"There are a lot of people who want to take on credit risk," says Tom Wind at Everbank, but a critical class of investors remains reticent.
"There are a lot of people who want to take on credit risk," says Tom Wind at Everbank, but a critical class of investors remains reticent.

Four years ago, David Stevens, then the Federal Housing Administration commissioner, told the Mortgage Bankers Association’s secondary market conference that the government’s 90% market share was a sign of a "sick system."

The patient is still recovering, slowly.

"It still remains today that private capital has a long way to go," Stevens, now the chief executive of the Washington trade group, told attendees at the annual secondary show this week in New York. The government still controls about 85% of the market, he says.

Washington had to step in and take over during the last economic downturn, he said. Otherwise there would be no housing market to speak of. But government market share needs to shrink. Efforts to that end, such as legislation to replace Fannie Mae and Freddie Mac, continue to move too slowly given the government-sponsored enterprises' 0% capital cushion, Stevens said.

Current government lending parameters, in some cases with additional overlays lenders add to mitigate their own risk of repurchase, leave some borrowers out. The government-sponsored enterprises, at the direction of the Federal Housing Finance Agency under new director Mel Watt, are rewriting the standards that define lenders' liability in hopes of broadening lending. In the meantime the average credit score for Washington-based Fannie Mae is 741, while for Americans in general it is 700, according to Stevens.

There is some hope that an increased private market could provide increased liquidity to underserved borrower segments with affordability challenges. But with key investors still gun-shy, the securitized private-label product to date has been conservatively underwritten and aimed at higher income borrowers who want large loans and are likelier to pay.

If jumbo securities issuance became more regular it could pave the way for securitization of a broader range of asset types outside government parameters with increased levels of risk. Interestingly, what's been holding back this use of private-label securitization is not a lack of buyers in the market willing to take on risk, says Tom Wind, an executive vice president and the head of home lending at EverBank. "There are a lot of people who want to take on credit risk," he says. Rather, buyers of the highest-rated portions of deals remain the most gun-shy in the wake of massive underperformance by the 2005-2007 crops of securities. The market needs these buyers on board in order for issuers to structure an economically-attractive private-label securitization.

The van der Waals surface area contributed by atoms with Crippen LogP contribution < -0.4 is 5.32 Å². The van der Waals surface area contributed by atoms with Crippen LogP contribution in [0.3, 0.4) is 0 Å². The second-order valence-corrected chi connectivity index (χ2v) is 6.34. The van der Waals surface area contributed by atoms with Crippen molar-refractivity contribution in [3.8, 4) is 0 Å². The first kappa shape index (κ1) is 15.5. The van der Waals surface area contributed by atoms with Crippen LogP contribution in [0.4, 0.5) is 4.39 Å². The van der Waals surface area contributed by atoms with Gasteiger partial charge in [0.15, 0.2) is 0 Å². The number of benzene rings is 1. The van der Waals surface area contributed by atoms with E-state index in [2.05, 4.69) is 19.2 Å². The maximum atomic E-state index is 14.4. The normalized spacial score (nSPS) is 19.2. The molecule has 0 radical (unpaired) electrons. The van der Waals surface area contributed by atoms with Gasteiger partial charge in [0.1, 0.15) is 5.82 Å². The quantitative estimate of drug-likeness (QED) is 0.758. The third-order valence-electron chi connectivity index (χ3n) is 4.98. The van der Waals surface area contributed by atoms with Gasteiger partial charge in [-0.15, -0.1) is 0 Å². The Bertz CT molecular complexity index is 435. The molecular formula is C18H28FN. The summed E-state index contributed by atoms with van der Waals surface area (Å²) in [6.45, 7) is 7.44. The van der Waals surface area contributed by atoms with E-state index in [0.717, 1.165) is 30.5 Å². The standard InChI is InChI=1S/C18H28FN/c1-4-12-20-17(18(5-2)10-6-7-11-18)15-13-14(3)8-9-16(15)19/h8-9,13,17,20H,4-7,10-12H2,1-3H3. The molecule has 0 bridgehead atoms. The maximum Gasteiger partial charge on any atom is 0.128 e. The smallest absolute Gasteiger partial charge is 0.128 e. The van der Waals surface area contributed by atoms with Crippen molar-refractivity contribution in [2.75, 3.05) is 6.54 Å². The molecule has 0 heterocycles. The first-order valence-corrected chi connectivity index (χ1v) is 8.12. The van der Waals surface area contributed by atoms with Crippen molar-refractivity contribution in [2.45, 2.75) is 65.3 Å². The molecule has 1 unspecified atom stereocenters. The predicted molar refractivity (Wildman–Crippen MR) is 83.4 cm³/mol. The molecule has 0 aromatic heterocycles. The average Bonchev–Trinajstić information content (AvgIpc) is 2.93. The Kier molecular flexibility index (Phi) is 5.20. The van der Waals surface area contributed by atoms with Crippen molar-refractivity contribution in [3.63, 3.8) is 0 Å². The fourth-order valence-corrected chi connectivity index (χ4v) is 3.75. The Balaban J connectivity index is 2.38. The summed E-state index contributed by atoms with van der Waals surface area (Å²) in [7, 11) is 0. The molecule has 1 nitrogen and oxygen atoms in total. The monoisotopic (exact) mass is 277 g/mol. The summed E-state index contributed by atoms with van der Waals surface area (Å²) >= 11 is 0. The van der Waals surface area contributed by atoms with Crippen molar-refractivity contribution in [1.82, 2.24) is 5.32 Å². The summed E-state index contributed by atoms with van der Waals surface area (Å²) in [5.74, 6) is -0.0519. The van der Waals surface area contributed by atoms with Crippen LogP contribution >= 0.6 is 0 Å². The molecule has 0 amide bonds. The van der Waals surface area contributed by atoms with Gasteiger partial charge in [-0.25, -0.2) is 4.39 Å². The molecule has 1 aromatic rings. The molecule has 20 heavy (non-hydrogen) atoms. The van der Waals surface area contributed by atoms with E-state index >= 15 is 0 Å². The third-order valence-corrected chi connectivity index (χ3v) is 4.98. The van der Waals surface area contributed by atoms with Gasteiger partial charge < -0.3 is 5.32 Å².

Even if those buyers were more active, the nonagency securitized market has stalled since rates rose in reaction to the Federal Reserve's tapering of its rate-lowering stimulus. This development, combined with banks' increased appetite for competing whole loan sales as loan volumes ebbed, interrupted and slowed what had been a growing nonagency securitization market last year.

At least whole loan sales in general are active in the current secondary market as more players turn to correspondent lending to replace lost loan volume in what can be a more-cost effective way. But the lack of nonagency securitization leaves the nonagency market without a more regular source of efficient funding.

There remains some interest in non-agency securitization but it continues to appear more long-term than immediate. Freedom Mortgage Corp. Chief Executive Stan Middleman is interested in getting involved in nonagency securitization but not until the market is more established, something he believes could occur sooner than some think.

"There is enough smoke that there has got to be a fire somewhere," says Middleman.

"We don't want to be the trailblazer," he adds. "Someone else will be the spark for that distribution channel."

Wind says EverBank has no immediate plans for more jumbo securitization but would return to that market if it were to become an attractive execution strategy. So long as needed GSE reform eventually occurs, if the market remains status quo for a little while it may not completely be a bad thing, he says.

"I get the sense we're going to keep things steady, and that's what we need," he says, noting that periods of stability can be encouraging to investors.

However, he thinks the agencies that dominate the mortgage business can't just continue to operate under the government's conservatorship as they have for too long.

"Conservatorship is no way to run the mortgage business," Wind says.

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